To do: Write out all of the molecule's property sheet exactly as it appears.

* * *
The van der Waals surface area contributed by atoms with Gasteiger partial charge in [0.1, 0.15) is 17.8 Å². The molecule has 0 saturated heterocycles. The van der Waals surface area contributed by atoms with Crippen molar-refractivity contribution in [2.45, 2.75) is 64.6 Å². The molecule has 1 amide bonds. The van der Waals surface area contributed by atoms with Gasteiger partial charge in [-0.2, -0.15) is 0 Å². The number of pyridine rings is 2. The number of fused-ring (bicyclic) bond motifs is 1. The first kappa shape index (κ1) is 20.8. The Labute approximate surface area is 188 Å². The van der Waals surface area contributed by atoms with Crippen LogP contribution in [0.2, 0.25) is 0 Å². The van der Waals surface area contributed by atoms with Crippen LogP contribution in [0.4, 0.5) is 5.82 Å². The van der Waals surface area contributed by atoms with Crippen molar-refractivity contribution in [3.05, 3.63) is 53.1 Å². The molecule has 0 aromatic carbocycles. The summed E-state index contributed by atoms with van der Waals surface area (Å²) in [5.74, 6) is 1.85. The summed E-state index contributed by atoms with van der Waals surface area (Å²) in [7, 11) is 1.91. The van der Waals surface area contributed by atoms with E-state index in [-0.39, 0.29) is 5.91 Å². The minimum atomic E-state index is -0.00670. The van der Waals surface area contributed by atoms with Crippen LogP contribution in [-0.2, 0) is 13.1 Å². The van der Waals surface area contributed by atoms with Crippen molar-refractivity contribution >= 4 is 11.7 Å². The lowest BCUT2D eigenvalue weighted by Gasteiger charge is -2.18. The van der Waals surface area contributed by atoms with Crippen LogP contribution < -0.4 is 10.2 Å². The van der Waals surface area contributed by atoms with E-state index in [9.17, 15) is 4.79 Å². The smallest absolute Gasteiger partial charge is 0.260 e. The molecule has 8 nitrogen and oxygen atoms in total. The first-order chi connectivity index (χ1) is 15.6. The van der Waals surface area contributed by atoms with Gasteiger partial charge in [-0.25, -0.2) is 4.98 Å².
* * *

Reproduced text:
The van der Waals surface area contributed by atoms with Gasteiger partial charge in [0.1, 0.15) is 17.8 Å². The molecule has 0 saturated heterocycles. The van der Waals surface area contributed by atoms with Crippen molar-refractivity contribution in [2.45, 2.75) is 64.6 Å². The molecule has 1 amide bonds. The van der Waals surface area contributed by atoms with Gasteiger partial charge in [-0.2, -0.15) is 0 Å². The number of pyridine rings is 2. The number of fused-ring (bicyclic) bond motifs is 1. The first kappa shape index (κ1) is 20.8. The Labute approximate surface area is 188 Å². The van der Waals surface area contributed by atoms with Crippen LogP contribution in [0.2, 0.25) is 0 Å². The van der Waals surface area contributed by atoms with Crippen LogP contribution in [0.4, 0.5) is 5.82 Å². The van der Waals surface area contributed by atoms with Crippen molar-refractivity contribution in [3.05, 3.63) is 53.1 Å². The molecule has 0 aromatic carbocycles. The summed E-state index contributed by atoms with van der Waals surface area (Å²) in [5.74, 6) is 1.85. The summed E-state index contributed by atoms with van der Waals surface area (Å²) in [7, 11) is 1.91. The van der Waals surface area contributed by atoms with E-state index in [-0.39, 0.29) is 5.91 Å². The minimum atomic E-state index is -0.00670. The van der Waals surface area contributed by atoms with Crippen LogP contribution in [-0.2, 0) is 13.1 Å². The van der Waals surface area contributed by atoms with Crippen molar-refractivity contribution >= 4 is 11.7 Å². The lowest BCUT2D eigenvalue weighted by Gasteiger charge is -2.18. The van der Waals surface area contributed by atoms with Crippen LogP contribution < -0.4 is 10.2 Å². The van der Waals surface area contributed by atoms with E-state index in [9.17, 15) is 4.79 Å². The smallest absolute Gasteiger partial charge is 0.260 e. The molecule has 8 nitrogen and oxygen atoms in total. The first-order chi connectivity index (χ1) is 15.6. The van der Waals surface area contributed by atoms with Gasteiger partial charge in [-0.25, -0.2) is 4.98 Å².